Chicago Local 726 Members “Fighting for the Future”

August 7, 2009: Over the past four years, members of Chicago Local 726 have organized a movement called “Fighting for the Future” to clean up their local and restore membership control. Now, the members’ allegations of financial wrongdoing and greed have been verified by serious charges leveled by the Independent Review Board (IRB).

Members of Fighting for the Future did the hard work to investigate their local, and contacted the IRB to get action.

Thomas Clair, John Falzone, Michael Marcatante have been charged, they and others have been given the boot. The IRB also recommended a trusteeship and it was imposed on August 3 by James Hoffa.

Local 726 has 3,800 members, all public workers and most employed by the City of Chicago.

“It’s no surprise to the members that our officers were playing fast and loose with Local 726 funds, Vince Tenuto told us. “Our Fighting for the Future team has been challenging them at local meetings for years. We stuck with it and made sure Clair and the others were exposed and will face charges.” Tenuto is a leader of the movement to reform Local 726.

The IRB charges read like a textbook on greed by a few local officials who forgot what Teamster leadership should be about. The detailed report from the IRB notes that:

  • The three charged officers transferred $125,000 from a local pension fund to the union treasury, so they could pay what they owed to the Central States Pension Fund (which covers the officers). They didn’t record this improper transaction anywhere.

  • When this was found by auditors, Clair and two other officials then arranged personal loans from themselves to the local, with interest, and backed up by local union assets, compounding their offense.

  • Clair informed the international and joint council that the officials cut their salaries to save $4000 per month, but didn’t cut their bloated salaries at all.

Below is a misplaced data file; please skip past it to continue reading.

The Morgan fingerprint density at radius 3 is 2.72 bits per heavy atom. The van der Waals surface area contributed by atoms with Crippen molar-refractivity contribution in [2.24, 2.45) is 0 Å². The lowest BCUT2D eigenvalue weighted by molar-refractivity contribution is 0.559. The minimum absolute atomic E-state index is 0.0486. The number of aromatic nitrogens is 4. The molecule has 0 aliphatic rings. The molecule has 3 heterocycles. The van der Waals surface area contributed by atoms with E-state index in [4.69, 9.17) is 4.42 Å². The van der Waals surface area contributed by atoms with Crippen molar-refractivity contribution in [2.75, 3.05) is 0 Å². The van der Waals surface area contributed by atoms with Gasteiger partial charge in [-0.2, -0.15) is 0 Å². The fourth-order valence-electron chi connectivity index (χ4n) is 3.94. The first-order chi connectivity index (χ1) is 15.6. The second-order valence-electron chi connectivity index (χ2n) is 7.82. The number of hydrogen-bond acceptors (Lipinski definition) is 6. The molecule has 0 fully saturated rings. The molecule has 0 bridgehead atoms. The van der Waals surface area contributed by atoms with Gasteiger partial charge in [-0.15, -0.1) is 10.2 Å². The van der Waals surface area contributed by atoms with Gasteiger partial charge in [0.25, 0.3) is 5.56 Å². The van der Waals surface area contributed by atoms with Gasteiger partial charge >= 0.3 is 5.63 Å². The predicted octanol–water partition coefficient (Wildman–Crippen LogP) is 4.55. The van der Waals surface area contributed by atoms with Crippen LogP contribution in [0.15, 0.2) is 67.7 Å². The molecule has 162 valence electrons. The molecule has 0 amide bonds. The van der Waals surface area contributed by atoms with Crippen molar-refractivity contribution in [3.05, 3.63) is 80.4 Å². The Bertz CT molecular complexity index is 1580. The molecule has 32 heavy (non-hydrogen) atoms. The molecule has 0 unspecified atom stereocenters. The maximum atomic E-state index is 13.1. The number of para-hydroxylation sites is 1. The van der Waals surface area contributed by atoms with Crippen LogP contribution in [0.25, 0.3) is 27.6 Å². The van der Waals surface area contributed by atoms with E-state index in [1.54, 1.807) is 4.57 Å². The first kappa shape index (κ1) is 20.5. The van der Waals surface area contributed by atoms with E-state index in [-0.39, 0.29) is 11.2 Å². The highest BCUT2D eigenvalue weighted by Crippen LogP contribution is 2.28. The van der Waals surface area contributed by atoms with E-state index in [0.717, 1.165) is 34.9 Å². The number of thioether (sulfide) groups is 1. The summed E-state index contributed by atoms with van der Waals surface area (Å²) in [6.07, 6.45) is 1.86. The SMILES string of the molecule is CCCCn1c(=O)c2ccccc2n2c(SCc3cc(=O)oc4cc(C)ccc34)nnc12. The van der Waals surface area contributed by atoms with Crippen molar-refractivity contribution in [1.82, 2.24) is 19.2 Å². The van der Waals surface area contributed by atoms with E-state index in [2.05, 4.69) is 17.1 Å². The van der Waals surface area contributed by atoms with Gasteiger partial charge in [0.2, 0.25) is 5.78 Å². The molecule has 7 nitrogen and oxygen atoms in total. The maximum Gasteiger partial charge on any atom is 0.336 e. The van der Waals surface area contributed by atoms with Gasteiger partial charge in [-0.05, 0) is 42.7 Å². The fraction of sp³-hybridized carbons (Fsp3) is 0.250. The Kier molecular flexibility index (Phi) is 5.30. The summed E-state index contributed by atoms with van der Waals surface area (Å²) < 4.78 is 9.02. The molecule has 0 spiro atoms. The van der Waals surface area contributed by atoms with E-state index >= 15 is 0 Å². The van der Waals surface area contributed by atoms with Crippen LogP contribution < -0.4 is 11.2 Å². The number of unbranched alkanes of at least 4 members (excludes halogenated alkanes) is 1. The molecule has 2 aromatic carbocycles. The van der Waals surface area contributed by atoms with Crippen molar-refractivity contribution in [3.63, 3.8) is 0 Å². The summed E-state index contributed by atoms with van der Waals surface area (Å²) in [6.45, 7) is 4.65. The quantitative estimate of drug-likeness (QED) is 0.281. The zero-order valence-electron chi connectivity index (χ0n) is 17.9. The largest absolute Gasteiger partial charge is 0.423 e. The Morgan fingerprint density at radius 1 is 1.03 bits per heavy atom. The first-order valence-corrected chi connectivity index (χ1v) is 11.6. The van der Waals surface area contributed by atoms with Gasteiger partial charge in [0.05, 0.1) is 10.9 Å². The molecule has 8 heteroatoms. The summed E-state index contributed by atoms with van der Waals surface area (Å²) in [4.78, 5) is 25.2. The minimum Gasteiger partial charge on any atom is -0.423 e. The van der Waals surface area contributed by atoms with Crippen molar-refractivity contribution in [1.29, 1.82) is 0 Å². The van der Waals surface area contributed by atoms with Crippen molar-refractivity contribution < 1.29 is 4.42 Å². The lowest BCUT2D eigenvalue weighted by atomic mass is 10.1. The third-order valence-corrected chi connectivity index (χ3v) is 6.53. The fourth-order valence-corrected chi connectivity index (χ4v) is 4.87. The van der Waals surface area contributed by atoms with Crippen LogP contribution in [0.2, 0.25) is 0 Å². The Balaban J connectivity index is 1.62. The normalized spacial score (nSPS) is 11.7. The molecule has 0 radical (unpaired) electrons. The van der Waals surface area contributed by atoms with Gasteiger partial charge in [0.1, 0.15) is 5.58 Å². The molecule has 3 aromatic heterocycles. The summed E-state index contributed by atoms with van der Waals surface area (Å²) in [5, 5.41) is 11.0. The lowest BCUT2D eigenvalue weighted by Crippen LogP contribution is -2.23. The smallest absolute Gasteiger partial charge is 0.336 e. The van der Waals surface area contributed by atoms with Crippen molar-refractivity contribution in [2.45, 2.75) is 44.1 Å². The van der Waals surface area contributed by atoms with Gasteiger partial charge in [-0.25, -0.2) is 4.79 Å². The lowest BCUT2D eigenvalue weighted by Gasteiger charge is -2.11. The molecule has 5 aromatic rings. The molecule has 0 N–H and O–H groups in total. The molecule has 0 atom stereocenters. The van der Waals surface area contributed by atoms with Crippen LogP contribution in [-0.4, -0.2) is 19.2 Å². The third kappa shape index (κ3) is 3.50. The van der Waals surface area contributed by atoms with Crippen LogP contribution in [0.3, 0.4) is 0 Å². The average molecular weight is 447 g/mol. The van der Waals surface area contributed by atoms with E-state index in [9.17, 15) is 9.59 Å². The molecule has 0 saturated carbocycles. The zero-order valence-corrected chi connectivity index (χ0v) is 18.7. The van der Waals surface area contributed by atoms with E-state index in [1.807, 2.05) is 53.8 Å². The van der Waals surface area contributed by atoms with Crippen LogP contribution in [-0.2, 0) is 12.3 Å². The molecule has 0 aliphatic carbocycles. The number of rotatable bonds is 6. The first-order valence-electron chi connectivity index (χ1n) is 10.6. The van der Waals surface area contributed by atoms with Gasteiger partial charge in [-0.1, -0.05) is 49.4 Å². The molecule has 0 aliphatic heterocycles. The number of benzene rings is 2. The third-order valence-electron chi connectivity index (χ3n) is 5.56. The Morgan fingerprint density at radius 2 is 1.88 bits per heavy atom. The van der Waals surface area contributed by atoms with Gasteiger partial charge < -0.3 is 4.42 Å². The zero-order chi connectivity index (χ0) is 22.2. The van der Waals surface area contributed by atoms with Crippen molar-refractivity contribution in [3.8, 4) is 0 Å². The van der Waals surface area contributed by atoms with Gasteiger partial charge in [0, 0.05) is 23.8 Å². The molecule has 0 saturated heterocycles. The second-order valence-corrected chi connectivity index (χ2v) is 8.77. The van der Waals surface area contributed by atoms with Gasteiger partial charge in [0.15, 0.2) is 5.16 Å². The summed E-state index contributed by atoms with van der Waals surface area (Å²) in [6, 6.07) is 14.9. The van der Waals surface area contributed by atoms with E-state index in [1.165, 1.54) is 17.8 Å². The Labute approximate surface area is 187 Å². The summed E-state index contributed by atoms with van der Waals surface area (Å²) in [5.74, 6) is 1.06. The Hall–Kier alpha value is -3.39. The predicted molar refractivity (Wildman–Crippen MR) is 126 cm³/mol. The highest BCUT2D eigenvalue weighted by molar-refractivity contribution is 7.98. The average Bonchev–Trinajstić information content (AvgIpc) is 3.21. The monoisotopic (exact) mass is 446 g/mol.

• The officers also had a “severance fund” for themselves, but they didn’t disclose its liabilities on financial reports.

  • Financial reports presented to members at meetings were incomplete and inaccurate.

  • The officers, when questioned under oath, seemed to know close to nothing about the pension fund which they ran, or even possess its basic documents.

Local 726, with 3,800 members, has six (6) officials in the “$100,000 Club,” with perks to match, even though the local is running a deficit. This underlies the local’s financial problems.

Vince Tenuto said “Now it’s time to put the members in the driver’s seat. Give Local 726 members an independently supervised election, and soon, and they’ll elect the leaders they want and deserve. The membership can and will clean up our local. The union is the members and they’re ready for real change.”

Amen.

The danger is that Hoffa and Coli have another plan in mind. Could it involve merging the local away, or installing one of their cronies to run it?

Local 726 is a viable local union. Give the members a fair election, and watch this become a strong and vital part of our union.

Click here to read the IRB Charges against Thomas Clair, John Falzone, and Michael Marcatante.

Click here to read more news about Local 726.

Click here to read the IRB's recommendation for trusteeship.


Be the first to comment

Please check your e-mail for a link to activate your account.
Get Advice Join TDU Donate

Recent News

Proposed “Butch Lewis Act” Introduced

The Butch Lewis Act to protect earned pensions was introduced at a press conference today, with the entire Democratic caucus in Congress lined up in support. Now the challenge is to continue the grassroots mobilization and lobbying effort to build bipartisan support for pension protection.

Butch Lewis

The pension protection bill is named in honor of Butch Lewis, who died in December 2015, and was an important leader in the pension protection movement. His widow, Rita Lewis, has carried on the fight and was a featured speaker at the Washington DC press conference.

View More News Posts